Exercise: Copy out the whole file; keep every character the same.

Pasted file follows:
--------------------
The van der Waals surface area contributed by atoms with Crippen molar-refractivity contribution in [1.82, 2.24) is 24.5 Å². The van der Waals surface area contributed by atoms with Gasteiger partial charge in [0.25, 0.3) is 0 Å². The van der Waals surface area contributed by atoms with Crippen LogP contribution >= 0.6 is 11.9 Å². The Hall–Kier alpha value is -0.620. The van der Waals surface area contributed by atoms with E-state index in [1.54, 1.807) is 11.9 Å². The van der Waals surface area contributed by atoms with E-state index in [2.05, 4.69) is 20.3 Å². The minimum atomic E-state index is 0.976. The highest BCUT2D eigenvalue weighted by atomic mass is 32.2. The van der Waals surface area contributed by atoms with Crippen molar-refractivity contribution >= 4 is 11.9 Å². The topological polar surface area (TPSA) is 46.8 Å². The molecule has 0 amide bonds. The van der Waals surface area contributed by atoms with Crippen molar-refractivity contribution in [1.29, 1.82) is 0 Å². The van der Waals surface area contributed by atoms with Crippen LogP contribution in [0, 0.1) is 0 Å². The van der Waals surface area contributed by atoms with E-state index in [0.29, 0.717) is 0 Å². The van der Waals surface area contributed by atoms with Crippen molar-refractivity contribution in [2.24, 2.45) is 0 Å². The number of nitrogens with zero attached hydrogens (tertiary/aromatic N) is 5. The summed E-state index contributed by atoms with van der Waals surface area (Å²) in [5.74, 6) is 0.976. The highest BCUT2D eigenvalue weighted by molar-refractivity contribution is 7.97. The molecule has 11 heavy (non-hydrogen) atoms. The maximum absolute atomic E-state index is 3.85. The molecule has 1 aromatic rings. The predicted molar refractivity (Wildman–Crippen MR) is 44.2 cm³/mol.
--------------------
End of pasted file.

The van der Waals surface area contributed by atoms with Crippen molar-refractivity contribution in [1.82, 2.24) is 24.5 Å². The van der Waals surface area contributed by atoms with Gasteiger partial charge in [0.25, 0.3) is 0 Å². The van der Waals surface area contributed by atoms with Crippen LogP contribution >= 0.6 is 11.9 Å². The Hall–Kier alpha value is -0.620. The van der Waals surface area contributed by atoms with E-state index in [1.54, 1.807) is 11.9 Å². The van der Waals surface area contributed by atoms with E-state index in [2.05, 4.69) is 20.3 Å². The minimum atomic E-state index is 0.976. The highest BCUT2D eigenvalue weighted by atomic mass is 32.2. The van der Waals surface area contributed by atoms with Crippen molar-refractivity contribution >= 4 is 11.9 Å². The topological polar surface area (TPSA) is 46.8 Å². The molecule has 0 amide bonds. The van der Waals surface area contributed by atoms with Crippen molar-refractivity contribution in [1.29, 1.82) is 0 Å². The van der Waals surface area contributed by atoms with Crippen LogP contribution in [0, 0.1) is 0 Å². The van der Waals surface area contributed by atoms with E-state index in [0.29, 0.717) is 0 Å². The van der Waals surface area contributed by atoms with Crippen molar-refractivity contribution in [2.24, 2.45) is 0 Å². The number of nitrogens with zero attached hydrogens (tertiary/aromatic N) is 5. The summed E-state index contributed by atoms with van der Waals surface area (Å²) in [5.74, 6) is 0.976. The highest BCUT2D eigenvalue weighted by molar-refractivity contribution is 7.97. The molecule has 11 heavy (non-hydrogen) atoms. The maximum absolute atomic E-state index is 3.85. The molecule has 1 aromatic rings. The predicted molar refractivity (Wildman–Crippen MR) is 44.2 cm³/mol.